On Tuesday, Broward commissioners voted on a looser set of regulations for Uber, which had shut down apps in the county after refusing to adhere to regulations set forth months ago. Commissioners had postponed the final vote until Tuesday night, when they finally decided to loosen the original regulations in a 6-2 vote.
“We want to thank the cosponsors of this modern ride-sharing ordinance, Commissioners Bogen and LaMarca, as well as Commissioners Furr, Kiar, Ritter, and Mayor Ryan for their leadership on this important issue for the people of Broward County," says Kasra Moshkani, general manager for Uber in South Florida in an email statement to New Times. "Tonight’s vote was a win for residents, visitors, and hard-working local entrepreneurs."
Uber has been at odds with Broward officials since the company began to make threats that it would leave town if the county pushed through those regulatory measures. In July, Uber made good on its threat and left town, which angered many Broward residents who rely on the ride-sharing app to get around town and prefer it over hailing cabs.
At issue had been whether to allow Uber to operate under a Level I background check, as opposed to Level II, which would require their background checks to be fingerprint-based and would have to go through the county first. Commissioners had discussed how to handle part of the regulation that says Uber can't hire felons released from prison in the past seven years. Under the new, looser regulations, Uber will be able to operate under more basic background-check rules. allowing drivers to follow state laws on insurance.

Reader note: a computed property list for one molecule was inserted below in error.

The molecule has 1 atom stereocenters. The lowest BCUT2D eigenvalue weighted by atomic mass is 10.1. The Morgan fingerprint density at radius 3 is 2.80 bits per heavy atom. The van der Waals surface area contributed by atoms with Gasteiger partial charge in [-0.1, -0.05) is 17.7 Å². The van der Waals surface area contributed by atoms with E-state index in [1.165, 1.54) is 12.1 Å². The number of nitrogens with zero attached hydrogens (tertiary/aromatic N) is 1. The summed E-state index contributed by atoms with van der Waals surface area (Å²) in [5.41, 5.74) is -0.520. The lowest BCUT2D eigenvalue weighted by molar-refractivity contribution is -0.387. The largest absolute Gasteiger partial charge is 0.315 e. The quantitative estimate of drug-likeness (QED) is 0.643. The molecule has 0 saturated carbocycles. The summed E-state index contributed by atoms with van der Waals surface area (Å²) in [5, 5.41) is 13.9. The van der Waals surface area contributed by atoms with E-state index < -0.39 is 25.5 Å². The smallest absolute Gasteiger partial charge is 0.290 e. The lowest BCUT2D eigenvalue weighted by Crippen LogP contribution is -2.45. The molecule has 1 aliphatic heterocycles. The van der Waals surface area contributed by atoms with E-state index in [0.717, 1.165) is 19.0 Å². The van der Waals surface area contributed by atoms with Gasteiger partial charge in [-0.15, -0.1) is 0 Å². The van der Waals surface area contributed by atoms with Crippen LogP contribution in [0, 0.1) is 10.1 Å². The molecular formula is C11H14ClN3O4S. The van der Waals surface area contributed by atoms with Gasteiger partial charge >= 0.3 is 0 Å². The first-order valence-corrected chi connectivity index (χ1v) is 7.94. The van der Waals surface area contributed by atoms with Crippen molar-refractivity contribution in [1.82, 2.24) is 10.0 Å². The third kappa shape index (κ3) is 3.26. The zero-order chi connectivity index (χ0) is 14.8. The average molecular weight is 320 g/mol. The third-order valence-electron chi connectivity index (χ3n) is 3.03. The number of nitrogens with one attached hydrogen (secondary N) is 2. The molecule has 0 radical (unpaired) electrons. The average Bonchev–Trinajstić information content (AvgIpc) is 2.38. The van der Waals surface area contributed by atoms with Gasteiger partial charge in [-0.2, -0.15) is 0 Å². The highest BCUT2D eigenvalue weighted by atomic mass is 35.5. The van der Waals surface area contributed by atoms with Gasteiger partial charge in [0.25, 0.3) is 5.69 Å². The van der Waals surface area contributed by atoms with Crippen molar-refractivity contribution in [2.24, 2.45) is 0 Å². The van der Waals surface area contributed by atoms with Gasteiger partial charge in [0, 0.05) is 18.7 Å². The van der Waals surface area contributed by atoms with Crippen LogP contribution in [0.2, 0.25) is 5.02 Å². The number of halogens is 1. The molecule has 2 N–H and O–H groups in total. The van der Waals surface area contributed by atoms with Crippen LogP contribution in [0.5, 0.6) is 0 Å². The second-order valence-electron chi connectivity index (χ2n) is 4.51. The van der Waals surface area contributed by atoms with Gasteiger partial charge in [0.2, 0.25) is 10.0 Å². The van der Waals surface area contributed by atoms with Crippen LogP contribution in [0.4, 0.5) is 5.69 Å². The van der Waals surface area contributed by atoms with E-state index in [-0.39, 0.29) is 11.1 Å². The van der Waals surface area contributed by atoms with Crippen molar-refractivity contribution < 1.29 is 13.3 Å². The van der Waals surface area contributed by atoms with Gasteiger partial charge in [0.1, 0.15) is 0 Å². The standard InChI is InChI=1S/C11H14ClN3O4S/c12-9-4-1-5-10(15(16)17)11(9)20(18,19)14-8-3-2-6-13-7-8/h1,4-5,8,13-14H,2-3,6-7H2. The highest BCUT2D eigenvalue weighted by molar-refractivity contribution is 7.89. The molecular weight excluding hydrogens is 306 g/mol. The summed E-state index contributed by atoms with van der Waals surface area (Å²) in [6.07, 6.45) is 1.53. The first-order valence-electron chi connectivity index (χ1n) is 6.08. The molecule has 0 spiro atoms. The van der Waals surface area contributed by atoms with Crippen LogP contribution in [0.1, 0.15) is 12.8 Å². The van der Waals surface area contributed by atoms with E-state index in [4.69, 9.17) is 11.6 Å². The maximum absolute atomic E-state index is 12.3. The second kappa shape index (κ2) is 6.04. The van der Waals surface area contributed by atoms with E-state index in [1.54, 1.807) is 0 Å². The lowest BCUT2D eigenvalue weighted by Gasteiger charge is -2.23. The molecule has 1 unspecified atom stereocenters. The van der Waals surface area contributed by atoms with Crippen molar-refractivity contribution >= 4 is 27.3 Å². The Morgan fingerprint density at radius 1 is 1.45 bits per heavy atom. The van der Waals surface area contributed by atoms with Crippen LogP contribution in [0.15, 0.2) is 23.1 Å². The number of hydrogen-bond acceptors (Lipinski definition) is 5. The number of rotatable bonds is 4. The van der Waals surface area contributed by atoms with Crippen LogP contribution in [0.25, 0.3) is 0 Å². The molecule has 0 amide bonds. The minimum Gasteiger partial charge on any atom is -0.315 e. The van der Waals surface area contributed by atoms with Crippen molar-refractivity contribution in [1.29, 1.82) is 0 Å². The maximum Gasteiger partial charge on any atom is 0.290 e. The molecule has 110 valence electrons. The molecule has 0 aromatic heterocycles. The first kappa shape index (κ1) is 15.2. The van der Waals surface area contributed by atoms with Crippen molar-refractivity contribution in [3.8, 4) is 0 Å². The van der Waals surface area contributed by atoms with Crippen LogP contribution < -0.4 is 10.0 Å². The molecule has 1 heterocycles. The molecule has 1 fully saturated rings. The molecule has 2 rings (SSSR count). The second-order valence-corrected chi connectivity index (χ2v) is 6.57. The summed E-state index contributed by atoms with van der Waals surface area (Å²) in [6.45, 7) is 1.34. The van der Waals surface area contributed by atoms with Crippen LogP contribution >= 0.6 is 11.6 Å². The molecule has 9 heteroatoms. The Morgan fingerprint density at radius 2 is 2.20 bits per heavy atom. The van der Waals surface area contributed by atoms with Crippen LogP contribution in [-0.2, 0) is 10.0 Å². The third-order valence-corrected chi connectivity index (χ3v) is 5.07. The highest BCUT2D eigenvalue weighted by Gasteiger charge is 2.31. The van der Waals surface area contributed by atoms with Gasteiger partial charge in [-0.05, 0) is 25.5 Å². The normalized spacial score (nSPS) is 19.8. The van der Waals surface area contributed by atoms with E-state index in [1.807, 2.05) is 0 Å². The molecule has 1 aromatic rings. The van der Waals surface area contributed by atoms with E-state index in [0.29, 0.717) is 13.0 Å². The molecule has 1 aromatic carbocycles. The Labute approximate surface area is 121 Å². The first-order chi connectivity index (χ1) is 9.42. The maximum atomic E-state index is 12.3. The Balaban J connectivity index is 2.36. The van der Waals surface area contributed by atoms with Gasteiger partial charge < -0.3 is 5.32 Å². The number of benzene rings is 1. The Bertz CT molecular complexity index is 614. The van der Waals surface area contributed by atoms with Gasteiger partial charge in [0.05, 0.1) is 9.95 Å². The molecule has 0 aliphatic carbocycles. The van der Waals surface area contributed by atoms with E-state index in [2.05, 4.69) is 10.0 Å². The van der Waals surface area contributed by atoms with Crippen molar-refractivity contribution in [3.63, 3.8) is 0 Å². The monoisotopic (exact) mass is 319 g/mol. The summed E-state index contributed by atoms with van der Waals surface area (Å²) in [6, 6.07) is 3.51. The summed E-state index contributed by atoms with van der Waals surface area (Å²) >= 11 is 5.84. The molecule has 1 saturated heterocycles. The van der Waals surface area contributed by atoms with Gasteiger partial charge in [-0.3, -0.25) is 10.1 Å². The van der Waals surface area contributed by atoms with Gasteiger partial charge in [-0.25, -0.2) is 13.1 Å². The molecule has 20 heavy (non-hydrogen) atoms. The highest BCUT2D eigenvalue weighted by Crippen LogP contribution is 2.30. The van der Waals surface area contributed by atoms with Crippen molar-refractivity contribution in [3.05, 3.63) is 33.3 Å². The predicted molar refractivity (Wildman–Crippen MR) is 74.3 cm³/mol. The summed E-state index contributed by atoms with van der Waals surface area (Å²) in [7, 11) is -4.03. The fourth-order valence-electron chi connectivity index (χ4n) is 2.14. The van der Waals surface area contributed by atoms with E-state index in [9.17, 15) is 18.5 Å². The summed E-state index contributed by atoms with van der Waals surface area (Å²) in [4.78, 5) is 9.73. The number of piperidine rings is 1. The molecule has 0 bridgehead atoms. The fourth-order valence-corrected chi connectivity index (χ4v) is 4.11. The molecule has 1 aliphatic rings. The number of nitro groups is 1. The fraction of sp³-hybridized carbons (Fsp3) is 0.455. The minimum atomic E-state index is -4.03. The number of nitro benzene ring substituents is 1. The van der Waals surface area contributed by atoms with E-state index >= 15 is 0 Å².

"A new survey finds 68 percent of Floridians believe ride-sharing drivers should be licensed like taxicabs," Rebecca Walls, spokesperson for Who's Driving You?, a public safety initiative of the Taxicab, Limousine & Paratransit Association, tells New Times. "Uber's transportation business not only impacts its customers but also affects third parties such as other drivers and pedestrians. Broward is developing new rules for an entire community — not just Uber customers."
The study Walls referenced can be read here.
According to Uber, more than 2,000 Broward County residents are active driver-partners with the ride-sharing company.
"With the vote tonight, these drivers will be able to resume earning good money by providing safe rides in their communities," spokesman Bill Gibbons says. "Residents and tourists will again have access to safe, reliable transportation options when they are out with friends or family."
Gibbons also points out that the ordinance passed by Broward County is in line with the laws passed "in well over 20 states and dozens of other jurisdictions across the country, including the cities of Tallahassee and Gainesville as well as the Temporary Operating Agreement in Palm Beach County."
Uber says its app will be turned back on throughout Broward this Thursday.